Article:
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Queen, Obama – what more could Ireland want?

May 24th, 2011

Well, maybe a complete turnaround in its economic situation, reflects Angela Long

Ireland, always a theatrical country, has been through a massive week of street theatre. Stars of the respective shows were Queen Elizabeth of Britain and President Barack Obama. Almost inevitably, this turned into a tale of two cities, for the old and the young.

And while the queen’s visit sealed a door and formally healed an ancient wound, Obama’s rousing speech in Dublin city centre spoke to the young and raised eyes to the future.

Queen Elizabeth arrived on May 17 – unfortunately, the 37th anniversary of British loyalist bombs in the Irish republic which killed 34 people in Dublin city and county Monaghan. This, it seemed, had not even been taken into account, and was swept under the carpet except for irritated protests by a few left-leaning journalists. The queen was met at carefully-selected venues (for the tourism market) to carefully-selected members of the establishment. Then her show rolled on, through empty streets. This street theatre was eerie; all members of the public were banned from getting near Her Majesty, so terrified were the authorities that even a tomato might land on the royal vehicle.

It was only when the queen, ‘towing her nearly 90-year-old husband’, as one commentator put it, got to Cork city that the authorities relaxed enough to let her meet some ordinary people.

But this was after the high point of the tour, Queen E’s speech at Dublin Castle, was done and dusted, and considered a great triumph. The queen spoke a few words of Irish, with perfect pronunciation, according to the experts. She also referred to the tortured past between the two countries, with the well-bred euphemism that it had ‘not always been benign’.

With over 3,000 killed through the latest episode of sustained violence, the ‘Troubles’ of 1969-1998, that’s a long way from benign.

Then the US president arrived, within days of the 85-year-old queen’s departure  (this is exciting stuff for a small country of 4 million people, off-off-shore Europe, with an ongoing identity crisis). He smiled his famous smile, as did his wife, pressed the flesh, drank a Guinness and said “Yes we can!” in Irish (‘is fe’idir linn’).

Many ‘significant’ Irish people met the queen, and some of these grandees were due to meet Obama on Monday night. But the Icelandic volcanoes put paid to his plans to spend the night in Ireland – he flew to London to avoid any potential closing of airspace because of this year’s ash cloud.

But underneath all the excitement, the pomp, the tiaras and the cheering crowds, was an inconvenient truth. Ireland is deep in recession, and for once there is nowhere to turn (except possibly Australia, for thousands of young people). Obama’s speech in College Green was high on encouragement – ‘your best days are still ahead’ – and referred to the US’s admittedly prolonged and profound efforts in securing a peace agreement in Northern Ireland. But the US president could offer little more in words, his own country facing a double-dip recession and an election campaign about to start.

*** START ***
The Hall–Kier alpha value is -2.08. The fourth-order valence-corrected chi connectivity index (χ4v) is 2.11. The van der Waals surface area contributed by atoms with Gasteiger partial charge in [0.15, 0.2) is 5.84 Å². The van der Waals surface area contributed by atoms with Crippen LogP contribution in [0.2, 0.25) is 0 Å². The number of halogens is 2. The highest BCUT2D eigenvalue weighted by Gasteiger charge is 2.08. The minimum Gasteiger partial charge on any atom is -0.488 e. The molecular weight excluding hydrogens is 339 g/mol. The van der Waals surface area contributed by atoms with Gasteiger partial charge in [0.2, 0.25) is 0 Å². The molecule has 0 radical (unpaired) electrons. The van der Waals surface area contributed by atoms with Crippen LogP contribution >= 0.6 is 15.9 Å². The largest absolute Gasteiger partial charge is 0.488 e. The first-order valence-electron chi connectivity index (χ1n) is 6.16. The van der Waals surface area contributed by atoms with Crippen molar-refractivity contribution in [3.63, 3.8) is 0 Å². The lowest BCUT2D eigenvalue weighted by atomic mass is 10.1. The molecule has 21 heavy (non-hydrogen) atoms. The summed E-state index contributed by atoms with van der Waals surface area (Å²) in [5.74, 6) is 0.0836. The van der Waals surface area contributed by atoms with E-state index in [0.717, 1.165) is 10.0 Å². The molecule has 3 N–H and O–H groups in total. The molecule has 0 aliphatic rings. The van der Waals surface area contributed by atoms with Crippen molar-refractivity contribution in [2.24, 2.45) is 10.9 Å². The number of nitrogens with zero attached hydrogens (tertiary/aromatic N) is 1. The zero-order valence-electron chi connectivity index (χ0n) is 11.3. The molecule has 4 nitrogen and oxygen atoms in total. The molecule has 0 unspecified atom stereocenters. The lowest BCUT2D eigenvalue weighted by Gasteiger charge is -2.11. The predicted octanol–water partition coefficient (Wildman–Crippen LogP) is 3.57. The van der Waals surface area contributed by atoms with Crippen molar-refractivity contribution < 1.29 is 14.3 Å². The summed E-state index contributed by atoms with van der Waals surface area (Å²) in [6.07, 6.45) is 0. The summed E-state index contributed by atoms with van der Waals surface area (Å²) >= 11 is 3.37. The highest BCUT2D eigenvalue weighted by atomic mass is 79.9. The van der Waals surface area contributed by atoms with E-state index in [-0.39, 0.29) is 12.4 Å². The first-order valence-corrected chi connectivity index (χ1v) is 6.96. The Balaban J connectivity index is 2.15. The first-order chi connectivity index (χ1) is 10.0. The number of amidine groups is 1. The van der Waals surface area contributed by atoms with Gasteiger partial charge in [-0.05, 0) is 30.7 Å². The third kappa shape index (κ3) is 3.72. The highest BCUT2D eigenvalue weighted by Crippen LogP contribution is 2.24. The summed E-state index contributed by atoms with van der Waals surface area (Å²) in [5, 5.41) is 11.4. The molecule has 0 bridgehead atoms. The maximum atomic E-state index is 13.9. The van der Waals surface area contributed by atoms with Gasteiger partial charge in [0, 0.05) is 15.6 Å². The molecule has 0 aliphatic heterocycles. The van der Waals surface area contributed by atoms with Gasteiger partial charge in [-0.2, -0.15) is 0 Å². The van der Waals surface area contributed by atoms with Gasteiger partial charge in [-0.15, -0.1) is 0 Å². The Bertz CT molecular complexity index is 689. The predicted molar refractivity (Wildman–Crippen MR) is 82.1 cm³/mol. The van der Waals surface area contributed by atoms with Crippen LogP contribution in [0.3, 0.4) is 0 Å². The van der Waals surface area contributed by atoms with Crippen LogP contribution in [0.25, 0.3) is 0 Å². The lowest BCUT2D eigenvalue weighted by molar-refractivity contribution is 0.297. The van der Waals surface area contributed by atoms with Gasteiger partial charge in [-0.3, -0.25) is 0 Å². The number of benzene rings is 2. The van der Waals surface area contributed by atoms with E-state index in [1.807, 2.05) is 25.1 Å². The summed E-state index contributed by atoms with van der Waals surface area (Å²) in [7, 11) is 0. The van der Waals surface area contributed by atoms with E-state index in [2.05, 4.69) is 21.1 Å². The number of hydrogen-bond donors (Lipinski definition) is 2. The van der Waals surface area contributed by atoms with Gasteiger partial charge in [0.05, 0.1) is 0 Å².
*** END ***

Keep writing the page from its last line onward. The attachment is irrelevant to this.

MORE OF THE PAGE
Ireland can’t look to Europe, either, any more than it has already. The EU has contributed much of the €85 billion (Aus$113 bn)  bailout, co-ordinated with the International Monetary Fund, that started last November. But the 27-member union has other troubles, most recently Portugal seeking a bailout; the drumbeat that predicts a default by Greece is getting louder. Many doomsayers – some of them Irish, and well-informed – claim Ireland also has no option but to default, and sooner would be wiser than later. Meanwhile in mainland Europe, the prudent Germans, in particular, are annoyed that they should have to pay for the fecklessness of the Irish. And they don’t want to hand out any more.

In previous Irish recessions, young (and old) had to emigrate for work and a livelihood.  Destinations were Boston, Berlin, and Birmingham. Berlin might still be an option, but German is not widely taught in Irish schools. As for Birmingham – this was the unfortunate reality behind the queen’s visit, that England no longer can offer the succour it once did to thousands of Irish in search of work. Britain is suffering its own recession, and though that is nowhere near as bad as the Irish plight, it can’t offer the work it for so long extended to the Irish, professionals (for example architects and engineers) as well as the stereotypical building site worker. So Ireland, with 15 per cent unemployment, is stuck with the slogan of Sinn Fein, ‘ourselves alone’.

The lack of economic opportunity was an intangible sombre presence behind all the glad-handing and – it must be stressed – genuine good feeling. More obvious, because of its omission, was the complete lack of the Catholic church in any visible role. Ireland was once viewed as a priest-ridden country. Today, Dublin has an excellent archbishop in Diarmuid Martin, for many years a Vatican diplomat before he returned to his homeland to clean up the mess, in the views of someone close to the situation. But even Martin was absent from the big televised events, the greeting of Queen Elizabeth at the Irish president’s residence, the stageful of people (who on earth were they, we asked) behind Obama at his big College Green gig.

This is a sign of a massive change in Ireland, the removal of the Church as a pillar of everyday life, and the huge influence of nuns and priests. Ireland has become a secular society, especially in the cities, and that is where the power lies. Even as the news media reported Obama’s departure, another scandal, over sexual abuse by missionaries abroad, was breaking.

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